Result: Luigi, 680

Credit Score Migration: 615 to 700 = +85



Setting: Original Credit Score Method

Highest Score: Mario is our primary borrower, but perhaps we don’t want to use his original credit score to report on this loan. Yoshi’s higher 800 score is as of the origination date, so we’ll use that. This example actually does show migration being calculated between borrowers. Our original score is now an 800, and we migrate 100 points downward based on Mario’s updated 700 score.

Result: Yoshi, 800

Credit Score Migration: 800 to 700 = -100



Setting: Previous Credit Score Method

Previous credit scores are not as commonly used, so let’s quickly explain them. The previous score falls directly behind whichever score is counted as the updated score. If a borrower only has one score on a loan, no previous score exists; if our three borrowers had a total of 5 scores, 15 scores, and 100 scores to their names, respectively, then the previous score would be the 4th, 14th, and 99th scores, respectively. Make sense?

 

Highest Score: Yoshi has no previous score. Luigi’s previous score is 745 and Mario’s is 590. We’ll use Luigi’s higher 745 as the previous score on the loan. Credit score migration is typically calculated from the original score to the updated score, so I’ll show that result below.

Result: Luigi, 745

Credit Score Migration: 615 to 700 = +85



Setting: Updated Credit Score Method

Highest Score: While the date is technically excluded in this method, I’ll restate this key factor again. In order to be counted as an updated score, the score must occur after the original score. Yoshi’s 800 score cannot be used as a result. Luigi and Mario both have updated, non-original scores. Since we are not looking for the best date here, we’ll simply use the higher updated score—Mario’s 700.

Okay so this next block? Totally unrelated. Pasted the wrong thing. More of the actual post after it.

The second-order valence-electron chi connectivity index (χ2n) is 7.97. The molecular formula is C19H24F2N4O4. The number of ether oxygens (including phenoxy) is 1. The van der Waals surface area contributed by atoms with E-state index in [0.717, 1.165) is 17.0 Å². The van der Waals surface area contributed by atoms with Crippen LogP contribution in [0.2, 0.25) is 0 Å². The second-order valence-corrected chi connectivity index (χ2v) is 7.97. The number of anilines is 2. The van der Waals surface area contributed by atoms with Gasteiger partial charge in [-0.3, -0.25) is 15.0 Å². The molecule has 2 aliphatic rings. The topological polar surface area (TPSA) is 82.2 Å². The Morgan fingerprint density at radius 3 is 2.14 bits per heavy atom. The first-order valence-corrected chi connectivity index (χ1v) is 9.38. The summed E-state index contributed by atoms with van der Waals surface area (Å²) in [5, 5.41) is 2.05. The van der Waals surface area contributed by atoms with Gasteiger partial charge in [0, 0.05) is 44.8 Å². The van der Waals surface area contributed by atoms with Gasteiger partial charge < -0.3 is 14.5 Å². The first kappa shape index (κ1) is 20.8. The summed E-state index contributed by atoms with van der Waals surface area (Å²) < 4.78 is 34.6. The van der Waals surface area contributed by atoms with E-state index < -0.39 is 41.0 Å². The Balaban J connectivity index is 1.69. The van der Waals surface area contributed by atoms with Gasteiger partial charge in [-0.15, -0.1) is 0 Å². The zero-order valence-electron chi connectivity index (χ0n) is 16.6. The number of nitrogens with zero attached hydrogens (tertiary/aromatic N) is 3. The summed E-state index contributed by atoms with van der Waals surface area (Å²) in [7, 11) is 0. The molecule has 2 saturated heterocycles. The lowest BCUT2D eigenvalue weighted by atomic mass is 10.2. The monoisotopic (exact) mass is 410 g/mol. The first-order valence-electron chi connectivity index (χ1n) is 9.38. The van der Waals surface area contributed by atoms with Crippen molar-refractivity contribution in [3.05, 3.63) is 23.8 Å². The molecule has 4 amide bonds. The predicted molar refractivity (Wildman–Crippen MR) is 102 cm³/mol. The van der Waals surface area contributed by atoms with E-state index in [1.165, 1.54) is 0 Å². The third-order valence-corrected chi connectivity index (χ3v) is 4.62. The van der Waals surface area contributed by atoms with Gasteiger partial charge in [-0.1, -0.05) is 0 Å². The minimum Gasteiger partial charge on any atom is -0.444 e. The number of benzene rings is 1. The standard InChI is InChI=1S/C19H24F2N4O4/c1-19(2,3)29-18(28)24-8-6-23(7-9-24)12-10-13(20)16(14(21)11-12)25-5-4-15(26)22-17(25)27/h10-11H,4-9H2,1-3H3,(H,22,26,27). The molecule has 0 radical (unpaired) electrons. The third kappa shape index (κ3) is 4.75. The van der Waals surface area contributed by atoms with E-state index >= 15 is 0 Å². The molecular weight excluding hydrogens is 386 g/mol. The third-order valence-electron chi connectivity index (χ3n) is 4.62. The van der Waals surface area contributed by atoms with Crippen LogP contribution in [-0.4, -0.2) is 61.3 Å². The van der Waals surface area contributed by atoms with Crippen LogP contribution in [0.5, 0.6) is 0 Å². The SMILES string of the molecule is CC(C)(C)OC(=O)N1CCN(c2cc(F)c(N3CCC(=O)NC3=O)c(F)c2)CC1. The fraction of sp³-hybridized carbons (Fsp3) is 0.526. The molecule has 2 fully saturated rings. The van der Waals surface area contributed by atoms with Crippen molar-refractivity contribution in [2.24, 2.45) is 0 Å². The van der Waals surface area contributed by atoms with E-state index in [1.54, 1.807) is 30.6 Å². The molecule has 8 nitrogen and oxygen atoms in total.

Result: Mario, 700

Credit Score Migration: 615 to 700 = +85

 

While Mario remains our primary borrower, his scores were only used once out of the five examples listed above. In the other cases, scores from his co-borrowers were used, affecting the loan’s credit score migration in different ways.

As a final note, this section touched on how credit score migration is calculated. While the default is to calculated between original and updated scores, it is still feasible to report on migration in different ways, such as original to most recent or previous to updated. Visible Equity is equipped to help you report migration in this manner.


Conclusion

Do you feel comfortable with the settings your portfolio has in place? Maybe you’re asking yourself what you should do next, or if VE has any recommended settings. The standard options do work well in most cases. While it might feel strange to deviate from the standard settings, we could argue that the best option would be to use the Highest Original as the Primary Borrower Setting, and the Highest Score for the other credit score methods.

Hopefully this has given some helpful insight as to how these calculation settings are handled. Please contact our client success team if you’d like to change your portfolio settings in any way. We’ll be glad to help.